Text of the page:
A New Chart of the World, on Mercator's Projection: Exhibiting the Track & Discoveries of themost Eminent Navigators, to the Present Period.
1801 (dated) 18.25 x 20.25 in (46.355 x 51.435 cm)
A very nice example of John Cary's wonderful 1801 Map of the World on Mercator's Projection. Details the entire world as it was known at the turn of the 19th century. Displays the continents in considerable detail but offers only minimal information in the Arctic and Antarctic latitudes. Cary designed this map to illustrate the explorations of the previous century, focusing specifically on the important discoveries of Cook, Vancouver, Perouse, and Gores. The map further offers copious notations on explorations and unconfirmed discoveries throughout. Prepared in 1801 by John Cary for issue in his magnificent 1808 New Universal Atlas.
John Cary (1754 - 1835) was a London based cartographer active in the early part of the 19th century. Ronald Vere Tooley, the prominent English map historian, writes of Cary, "As an engraver he was elegant and exact with fine clear lettering and great delicacy of touch." Cary began his work as an engraver, cartographer, and globe maker in 1776 with his New and Correct English Atlas. This important atlas represented a new phase in cartography where accuracy and detail rose in prominence over the decorative embellishments of the 18th century. This change was indicative of the times when travel and commerce were expanding globally as never before. Cary's mastery of both engraving and cartography resulted in a series of seminal works that redefined mapmaking in the early 19th century. His stupendous Cary's New Universal Atlas, published in 1808, set the standard for all cartographers who followed. Cary reissued this seminal atlas in 1811, 1819, 1824, 1828, 1833, 1836 and 1844. Cary also did considerable work on the English Ordinance Survey prior to 1805. His cartographic work particularly inspired the Edinburgh school of cartography as represented by John Pinkerton and John Thomson. In America, Cary's work was used as the basis for Tanner's important New American Atlas. Cary's last published atlas appeared posthumously in 1844, however, by 1850 Cary's work was being carried on by his sons and other well-known cartographers including James Wyld, John Tallis & Company, and Crutchley.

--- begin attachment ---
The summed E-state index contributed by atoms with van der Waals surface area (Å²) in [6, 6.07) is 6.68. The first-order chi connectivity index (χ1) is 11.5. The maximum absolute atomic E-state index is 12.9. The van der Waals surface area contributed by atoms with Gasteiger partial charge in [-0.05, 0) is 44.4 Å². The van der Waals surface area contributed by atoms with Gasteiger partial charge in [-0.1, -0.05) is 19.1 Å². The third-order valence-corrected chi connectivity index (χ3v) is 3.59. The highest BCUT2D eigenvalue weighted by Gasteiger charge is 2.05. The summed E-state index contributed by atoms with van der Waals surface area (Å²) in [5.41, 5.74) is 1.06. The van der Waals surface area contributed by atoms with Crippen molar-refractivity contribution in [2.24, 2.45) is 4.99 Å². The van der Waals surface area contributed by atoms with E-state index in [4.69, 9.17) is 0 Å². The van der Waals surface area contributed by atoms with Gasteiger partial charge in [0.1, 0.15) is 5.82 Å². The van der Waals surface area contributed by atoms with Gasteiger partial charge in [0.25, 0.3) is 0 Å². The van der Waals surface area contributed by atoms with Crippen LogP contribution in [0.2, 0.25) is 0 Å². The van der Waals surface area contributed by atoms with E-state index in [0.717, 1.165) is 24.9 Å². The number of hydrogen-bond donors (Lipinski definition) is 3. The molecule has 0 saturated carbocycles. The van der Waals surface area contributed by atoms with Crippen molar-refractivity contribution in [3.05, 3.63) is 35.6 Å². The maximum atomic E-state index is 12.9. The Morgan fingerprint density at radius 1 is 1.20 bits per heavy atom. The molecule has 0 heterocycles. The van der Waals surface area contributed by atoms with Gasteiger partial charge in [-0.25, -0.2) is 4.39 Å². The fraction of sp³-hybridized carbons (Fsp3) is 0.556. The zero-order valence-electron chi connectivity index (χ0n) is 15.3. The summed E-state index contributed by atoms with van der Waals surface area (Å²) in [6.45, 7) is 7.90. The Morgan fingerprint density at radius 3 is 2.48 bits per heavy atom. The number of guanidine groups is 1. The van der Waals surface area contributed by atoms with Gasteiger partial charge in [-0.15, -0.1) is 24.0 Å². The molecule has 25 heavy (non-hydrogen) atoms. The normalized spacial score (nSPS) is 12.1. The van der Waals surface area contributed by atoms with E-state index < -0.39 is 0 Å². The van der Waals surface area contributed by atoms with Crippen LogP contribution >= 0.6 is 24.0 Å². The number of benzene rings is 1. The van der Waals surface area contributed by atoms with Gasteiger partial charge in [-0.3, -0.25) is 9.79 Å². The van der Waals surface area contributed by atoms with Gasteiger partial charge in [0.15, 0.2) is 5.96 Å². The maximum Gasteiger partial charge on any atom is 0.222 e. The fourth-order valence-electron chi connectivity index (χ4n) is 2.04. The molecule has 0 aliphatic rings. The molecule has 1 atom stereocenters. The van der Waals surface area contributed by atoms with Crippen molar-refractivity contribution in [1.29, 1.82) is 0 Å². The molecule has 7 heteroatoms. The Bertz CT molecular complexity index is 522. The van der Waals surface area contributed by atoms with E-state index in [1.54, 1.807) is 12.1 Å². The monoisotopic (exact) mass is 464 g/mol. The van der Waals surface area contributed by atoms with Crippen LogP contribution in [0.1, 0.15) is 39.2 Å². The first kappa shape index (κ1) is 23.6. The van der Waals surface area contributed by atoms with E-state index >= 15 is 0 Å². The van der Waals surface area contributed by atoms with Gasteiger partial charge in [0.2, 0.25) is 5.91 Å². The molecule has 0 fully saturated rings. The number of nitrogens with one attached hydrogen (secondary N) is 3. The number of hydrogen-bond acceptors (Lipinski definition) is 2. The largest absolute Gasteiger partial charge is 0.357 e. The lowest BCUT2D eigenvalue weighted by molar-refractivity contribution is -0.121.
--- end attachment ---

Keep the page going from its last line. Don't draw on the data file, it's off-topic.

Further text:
Cary, John, Cary's New Universal Atlas, containing distinct maps of all the principal states and kingdoms throughout the World. From the latest and best authorities extant. London: Printed for J. Cary, Engraver and Map-seller, No. 181, near Norfolk Street, Strand, 1808.
Very good conditon. Original centefold. Margins very narrow all around. Oxidized.
Rumsey 1657.003. Phillips, P. L., A List of Maps of America in the American Library of Congress, p. 1097. Phillips (Atlases) 714 (Atlas). The Map Collector, issue 43, p. 40-47 (Atlas). National Maritime Museum, v. 3, no. 311 (Atlas).